Infamous Former jetBlue Flight Attendant Who Quit Job By Popping a Slide Goes Missing in Mexico

August 11, 2019

 

The ex-jetBlue flight attendant who made headlines in 2010 when he activated an emergency slide after an argument with a passenger has gone missing in Mexico. Steven Slater, who was until recently working at SeaWorld in San Diego, reportedly moved to Tijuana in Mexico in the last few weeks and then lost all contact with friends and family last Sunday.

The Chula Vista Police Department told entertainment website TMZ that it was investigating the disappearance and was working with the Mexican authorities in an attempt to locate Slater.

Slater rose to infamy nine years ago when he dramatically quit his job as a flight attendant by popping an emergency slide and jumping onto the tarmac with a beer. He had been working on jetBlue flight 1052 from Pittsburgh to New York JFK on 9th August 2010 when he got into an argument with a passenger upon landing.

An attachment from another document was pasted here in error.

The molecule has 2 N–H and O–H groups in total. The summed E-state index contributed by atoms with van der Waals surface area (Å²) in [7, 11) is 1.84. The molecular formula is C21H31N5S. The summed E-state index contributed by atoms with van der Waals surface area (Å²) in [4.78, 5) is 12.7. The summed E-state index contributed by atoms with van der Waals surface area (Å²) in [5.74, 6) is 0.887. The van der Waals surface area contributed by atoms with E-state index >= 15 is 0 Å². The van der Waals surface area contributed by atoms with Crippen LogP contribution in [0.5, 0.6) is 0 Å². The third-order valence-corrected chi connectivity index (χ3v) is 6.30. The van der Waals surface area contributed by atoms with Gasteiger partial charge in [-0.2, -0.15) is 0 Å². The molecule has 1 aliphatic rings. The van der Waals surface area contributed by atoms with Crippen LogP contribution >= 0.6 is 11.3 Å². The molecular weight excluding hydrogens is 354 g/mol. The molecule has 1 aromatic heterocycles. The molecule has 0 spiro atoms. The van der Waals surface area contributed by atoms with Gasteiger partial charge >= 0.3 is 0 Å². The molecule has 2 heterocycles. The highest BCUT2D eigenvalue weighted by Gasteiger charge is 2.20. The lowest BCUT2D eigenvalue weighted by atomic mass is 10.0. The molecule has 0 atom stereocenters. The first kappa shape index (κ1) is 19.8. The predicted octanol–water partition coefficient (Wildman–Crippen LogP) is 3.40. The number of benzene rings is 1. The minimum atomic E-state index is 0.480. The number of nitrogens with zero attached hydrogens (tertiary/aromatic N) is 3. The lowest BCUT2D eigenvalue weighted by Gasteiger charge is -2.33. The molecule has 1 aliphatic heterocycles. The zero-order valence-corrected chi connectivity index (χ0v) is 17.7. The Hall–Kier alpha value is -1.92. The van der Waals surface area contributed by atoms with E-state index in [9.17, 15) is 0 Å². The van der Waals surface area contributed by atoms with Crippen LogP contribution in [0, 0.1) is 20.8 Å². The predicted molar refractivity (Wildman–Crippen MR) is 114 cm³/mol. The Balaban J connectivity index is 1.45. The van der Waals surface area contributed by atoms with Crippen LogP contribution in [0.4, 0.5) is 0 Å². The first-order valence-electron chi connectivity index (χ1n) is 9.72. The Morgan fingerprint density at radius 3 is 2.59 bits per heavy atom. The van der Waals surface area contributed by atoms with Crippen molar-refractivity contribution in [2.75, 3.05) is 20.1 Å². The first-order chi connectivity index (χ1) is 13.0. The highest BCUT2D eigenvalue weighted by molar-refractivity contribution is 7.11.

According to Slater, the passenger had repeatedly ignored requests to remain seated after landing and while the plane was still taxiing to the stand. In the end, Slater had to intervene but ended up getting hit in the head with a bag as the passenger tried to take her luggage out the overhead locker.

An argument ensued and the passenger is said to have started shouting and swearing before Slater finally snapped. He reportedly grabbed the PA and said to the whole plane:”To the f–king a–hole that told me to f–k off, it’s been a good 28 years!”

“I’ve been in this business for 20 years. And that’s it, I’m done.”

When the plane came to a stop, Slater activated the emergency slide, grabbed a beer and then slid down the slide before running across the tarmac.

Initially investigated for a number of serious criminal offences, Slater eventually managed to strike a plea deal that saw him pay $10,000 to jetBlue to replace the emergency slide. Slater even appeared on CNN to explain why he did it but police investigations revealed that none of the passengers on board the plane could corroborate his story.

At the time, a spokesperson for the FAA summed up the whole incident quite succinctly: “Clearly, you’re not supposed to pop the slides unless there’s an emergency in the aircraft”. 

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